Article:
The Anderson Tapes is a Technicolor 1971 American crime film in Panavision directed by Sidney Lumet, starring Sean Connery and featuring Dyan Cannon, Martin Balsam, and comedian Alan King. The screenplay was written by Frank Pierson, based upon a best-selling 1970 novel of the same name by Lawrence Sanders. The film is scored by Quincy Jones and marks the feature film debut of Christopher Walken.
It was the first major film to focus on the pervasiveness of electronic surveillance, from security cameras in public places to hidden recording devices. Following the Watergate scandal a few years later, covert surveillance, and who is listening, became the themes of several 1970s films such as The Conversation and The Parallax View.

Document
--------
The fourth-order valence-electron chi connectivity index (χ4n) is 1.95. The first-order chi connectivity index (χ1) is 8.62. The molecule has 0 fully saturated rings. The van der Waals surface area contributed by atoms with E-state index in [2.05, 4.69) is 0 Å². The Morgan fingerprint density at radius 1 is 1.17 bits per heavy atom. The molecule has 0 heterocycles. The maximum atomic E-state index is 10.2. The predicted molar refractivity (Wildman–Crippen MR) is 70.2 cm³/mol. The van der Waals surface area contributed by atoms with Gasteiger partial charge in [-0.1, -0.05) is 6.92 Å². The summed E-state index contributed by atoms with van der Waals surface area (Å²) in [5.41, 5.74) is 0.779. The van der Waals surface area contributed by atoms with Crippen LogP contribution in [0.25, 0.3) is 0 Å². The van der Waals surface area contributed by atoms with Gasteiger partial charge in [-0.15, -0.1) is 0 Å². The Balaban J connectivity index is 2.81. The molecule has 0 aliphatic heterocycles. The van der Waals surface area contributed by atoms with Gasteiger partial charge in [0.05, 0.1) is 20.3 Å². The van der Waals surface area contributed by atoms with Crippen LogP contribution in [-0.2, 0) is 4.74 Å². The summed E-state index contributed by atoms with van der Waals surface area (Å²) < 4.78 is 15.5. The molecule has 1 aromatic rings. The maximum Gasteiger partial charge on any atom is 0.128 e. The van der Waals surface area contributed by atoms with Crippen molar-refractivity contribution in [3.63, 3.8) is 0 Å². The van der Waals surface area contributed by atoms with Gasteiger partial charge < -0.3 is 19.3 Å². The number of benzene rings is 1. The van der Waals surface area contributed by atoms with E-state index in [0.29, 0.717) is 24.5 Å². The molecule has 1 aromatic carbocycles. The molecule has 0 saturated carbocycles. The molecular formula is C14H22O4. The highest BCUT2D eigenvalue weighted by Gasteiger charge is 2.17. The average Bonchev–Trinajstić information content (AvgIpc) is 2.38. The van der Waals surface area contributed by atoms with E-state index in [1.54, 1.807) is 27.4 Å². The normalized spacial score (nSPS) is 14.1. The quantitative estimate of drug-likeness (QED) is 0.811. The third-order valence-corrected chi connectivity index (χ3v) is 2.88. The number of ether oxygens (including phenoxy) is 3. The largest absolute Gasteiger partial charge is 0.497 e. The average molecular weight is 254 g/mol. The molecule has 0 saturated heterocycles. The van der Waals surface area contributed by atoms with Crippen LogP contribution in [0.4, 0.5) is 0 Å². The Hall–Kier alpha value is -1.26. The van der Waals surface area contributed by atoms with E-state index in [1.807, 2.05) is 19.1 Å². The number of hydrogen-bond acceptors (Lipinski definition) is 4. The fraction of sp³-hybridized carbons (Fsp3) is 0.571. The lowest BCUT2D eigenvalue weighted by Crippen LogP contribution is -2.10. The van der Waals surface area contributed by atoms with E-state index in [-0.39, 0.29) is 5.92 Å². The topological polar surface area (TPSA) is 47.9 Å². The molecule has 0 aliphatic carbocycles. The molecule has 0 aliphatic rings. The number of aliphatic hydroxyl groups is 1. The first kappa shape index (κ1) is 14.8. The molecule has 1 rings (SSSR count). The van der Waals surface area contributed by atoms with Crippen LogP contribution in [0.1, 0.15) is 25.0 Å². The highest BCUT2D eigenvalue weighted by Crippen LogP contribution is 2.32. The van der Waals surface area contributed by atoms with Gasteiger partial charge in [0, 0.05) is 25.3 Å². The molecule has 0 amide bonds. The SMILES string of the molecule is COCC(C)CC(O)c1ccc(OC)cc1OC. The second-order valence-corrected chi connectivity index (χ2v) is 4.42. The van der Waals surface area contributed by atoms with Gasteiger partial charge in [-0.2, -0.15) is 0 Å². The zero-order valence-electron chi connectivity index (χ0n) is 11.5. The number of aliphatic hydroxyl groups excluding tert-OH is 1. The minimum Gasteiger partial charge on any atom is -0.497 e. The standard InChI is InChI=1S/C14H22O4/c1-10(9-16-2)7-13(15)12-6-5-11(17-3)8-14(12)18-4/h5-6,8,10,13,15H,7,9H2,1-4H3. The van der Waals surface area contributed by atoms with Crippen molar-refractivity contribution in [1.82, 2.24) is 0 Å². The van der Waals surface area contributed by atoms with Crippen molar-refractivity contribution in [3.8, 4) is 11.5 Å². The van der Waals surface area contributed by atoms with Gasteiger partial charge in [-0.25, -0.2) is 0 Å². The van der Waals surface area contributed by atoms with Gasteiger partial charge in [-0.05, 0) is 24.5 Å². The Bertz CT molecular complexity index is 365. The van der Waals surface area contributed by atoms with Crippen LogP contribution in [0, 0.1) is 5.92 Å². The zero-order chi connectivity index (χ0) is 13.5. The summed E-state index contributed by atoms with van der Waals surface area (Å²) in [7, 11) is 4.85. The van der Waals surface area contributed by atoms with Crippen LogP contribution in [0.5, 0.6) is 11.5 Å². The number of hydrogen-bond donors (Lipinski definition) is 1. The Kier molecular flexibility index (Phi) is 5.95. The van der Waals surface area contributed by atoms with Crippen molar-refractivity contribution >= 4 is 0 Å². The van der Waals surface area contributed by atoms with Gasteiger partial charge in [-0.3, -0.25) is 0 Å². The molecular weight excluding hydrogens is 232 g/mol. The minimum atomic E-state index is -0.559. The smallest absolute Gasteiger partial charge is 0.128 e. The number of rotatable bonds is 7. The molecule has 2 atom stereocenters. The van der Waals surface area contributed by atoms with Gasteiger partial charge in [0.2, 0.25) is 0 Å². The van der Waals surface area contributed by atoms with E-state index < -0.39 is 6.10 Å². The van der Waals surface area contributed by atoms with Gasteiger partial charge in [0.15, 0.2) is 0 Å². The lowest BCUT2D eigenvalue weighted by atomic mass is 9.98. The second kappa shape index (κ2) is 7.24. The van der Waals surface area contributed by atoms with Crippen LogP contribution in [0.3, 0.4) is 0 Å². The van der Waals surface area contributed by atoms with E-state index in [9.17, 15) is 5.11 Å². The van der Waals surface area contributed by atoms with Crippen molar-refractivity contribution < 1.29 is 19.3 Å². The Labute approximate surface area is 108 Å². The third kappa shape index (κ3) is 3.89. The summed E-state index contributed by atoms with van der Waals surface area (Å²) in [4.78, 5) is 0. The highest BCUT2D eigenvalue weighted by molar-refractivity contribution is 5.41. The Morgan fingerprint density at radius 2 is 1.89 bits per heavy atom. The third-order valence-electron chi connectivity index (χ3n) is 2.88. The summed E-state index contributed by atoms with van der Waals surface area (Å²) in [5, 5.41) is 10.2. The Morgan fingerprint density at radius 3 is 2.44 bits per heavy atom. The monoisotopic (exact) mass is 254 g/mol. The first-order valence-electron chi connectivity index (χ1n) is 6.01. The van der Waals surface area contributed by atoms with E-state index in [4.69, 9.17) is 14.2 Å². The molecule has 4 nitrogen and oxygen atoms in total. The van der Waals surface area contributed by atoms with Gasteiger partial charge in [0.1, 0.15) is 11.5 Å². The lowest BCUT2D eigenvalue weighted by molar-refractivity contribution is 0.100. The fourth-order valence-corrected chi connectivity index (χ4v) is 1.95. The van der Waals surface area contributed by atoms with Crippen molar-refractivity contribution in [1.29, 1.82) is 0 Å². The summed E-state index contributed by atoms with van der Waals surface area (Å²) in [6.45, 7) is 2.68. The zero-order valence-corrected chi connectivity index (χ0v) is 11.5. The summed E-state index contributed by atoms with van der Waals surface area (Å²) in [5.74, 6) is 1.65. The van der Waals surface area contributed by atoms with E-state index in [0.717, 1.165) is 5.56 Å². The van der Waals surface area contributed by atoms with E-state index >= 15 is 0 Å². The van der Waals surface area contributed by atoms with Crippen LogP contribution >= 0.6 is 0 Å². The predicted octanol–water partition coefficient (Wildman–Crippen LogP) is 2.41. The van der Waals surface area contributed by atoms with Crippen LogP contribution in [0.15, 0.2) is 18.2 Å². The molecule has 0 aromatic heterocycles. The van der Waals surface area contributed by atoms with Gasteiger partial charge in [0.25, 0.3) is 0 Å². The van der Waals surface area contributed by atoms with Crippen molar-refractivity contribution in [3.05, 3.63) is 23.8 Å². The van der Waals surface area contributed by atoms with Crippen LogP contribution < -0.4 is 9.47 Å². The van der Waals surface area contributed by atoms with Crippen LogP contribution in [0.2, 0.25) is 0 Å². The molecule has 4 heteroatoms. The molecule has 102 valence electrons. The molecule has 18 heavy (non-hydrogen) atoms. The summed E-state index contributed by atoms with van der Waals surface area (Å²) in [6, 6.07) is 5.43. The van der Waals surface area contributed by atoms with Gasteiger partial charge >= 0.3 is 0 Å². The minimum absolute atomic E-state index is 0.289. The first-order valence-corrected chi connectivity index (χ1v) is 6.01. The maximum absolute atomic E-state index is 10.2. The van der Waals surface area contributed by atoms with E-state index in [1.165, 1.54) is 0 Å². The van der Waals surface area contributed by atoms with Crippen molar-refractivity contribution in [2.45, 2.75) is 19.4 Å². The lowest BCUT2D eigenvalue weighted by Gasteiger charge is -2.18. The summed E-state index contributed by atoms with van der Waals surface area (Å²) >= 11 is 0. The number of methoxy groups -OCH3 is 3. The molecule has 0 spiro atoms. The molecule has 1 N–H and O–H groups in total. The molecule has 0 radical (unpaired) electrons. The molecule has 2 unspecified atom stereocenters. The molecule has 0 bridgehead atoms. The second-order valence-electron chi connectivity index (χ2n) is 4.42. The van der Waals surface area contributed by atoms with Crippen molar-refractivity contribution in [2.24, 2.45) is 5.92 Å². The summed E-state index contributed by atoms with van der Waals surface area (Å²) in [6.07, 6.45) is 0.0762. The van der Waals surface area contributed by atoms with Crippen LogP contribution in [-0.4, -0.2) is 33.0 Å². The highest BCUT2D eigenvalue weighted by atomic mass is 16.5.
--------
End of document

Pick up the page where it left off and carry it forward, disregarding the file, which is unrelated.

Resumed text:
Burglar John "Duke" Anderson (Sean Connery) is released after ten years in prison. He renews his relationship with his old girlfriend, Ingrid (Dyan Cannon). She lives in a high-class apartment block (1 East 91st Street) in New York City and Anderson, almost instantly, decides to burgle the entire building in a single sweep — filling a furniture van with the proceeds. He gains financing from a nostalgic Mafia boss and gathers his four-man crew. Also included is an old ex-con drunk, "Pop" (Stan Gottlieb), whom Anderson met in jail, and who is to play concierge while the real one is bound and gagged in the cellar.